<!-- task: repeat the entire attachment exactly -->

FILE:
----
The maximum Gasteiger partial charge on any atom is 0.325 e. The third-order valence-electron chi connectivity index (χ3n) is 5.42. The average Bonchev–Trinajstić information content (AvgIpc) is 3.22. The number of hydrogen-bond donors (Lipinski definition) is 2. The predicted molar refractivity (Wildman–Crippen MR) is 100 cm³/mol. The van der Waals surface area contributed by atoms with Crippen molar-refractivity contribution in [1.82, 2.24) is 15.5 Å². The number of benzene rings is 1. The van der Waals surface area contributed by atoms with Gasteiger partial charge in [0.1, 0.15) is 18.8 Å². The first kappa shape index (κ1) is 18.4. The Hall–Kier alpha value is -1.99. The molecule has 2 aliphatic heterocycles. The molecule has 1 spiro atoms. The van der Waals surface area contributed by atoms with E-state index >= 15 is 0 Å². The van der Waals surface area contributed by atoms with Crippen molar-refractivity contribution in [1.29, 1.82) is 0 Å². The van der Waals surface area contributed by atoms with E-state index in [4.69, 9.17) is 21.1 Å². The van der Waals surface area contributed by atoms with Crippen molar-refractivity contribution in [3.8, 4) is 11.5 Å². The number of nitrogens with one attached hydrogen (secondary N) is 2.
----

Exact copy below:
The maximum Gasteiger partial charge on any atom is 0.325 e. The third-order valence-electron chi connectivity index (χ3n) is 5.42. The average Bonchev–Trinajstić information content (AvgIpc) is 3.22. The number of hydrogen-bond donors (Lipinski definition) is 2. The predicted molar refractivity (Wildman–Crippen MR) is 100 cm³/mol. The van der Waals surface area contributed by atoms with Crippen molar-refractivity contribution in [1.82, 2.24) is 15.5 Å². The number of benzene rings is 1. The van der Waals surface area contributed by atoms with Gasteiger partial charge in [0.1, 0.15) is 18.8 Å². The first kappa shape index (κ1) is 18.4. The Hall–Kier alpha value is -1.99. The molecule has 2 aliphatic heterocycles. The molecule has 1 spiro atoms. The van der Waals surface area contributed by atoms with E-state index >= 15 is 0 Å². The van der Waals surface area contributed by atoms with Crippen molar-refractivity contribution in [1.29, 1.82) is 0 Å². The van der Waals surface area contributed by atoms with E-state index in [4.69, 9.17) is 21.1 Å². The van der Waals surface area contributed by atoms with Crippen molar-refractivity contribution in [3.8, 4) is 11.5 Å². The number of nitrogens with one attached hydrogen (secondary N) is 2.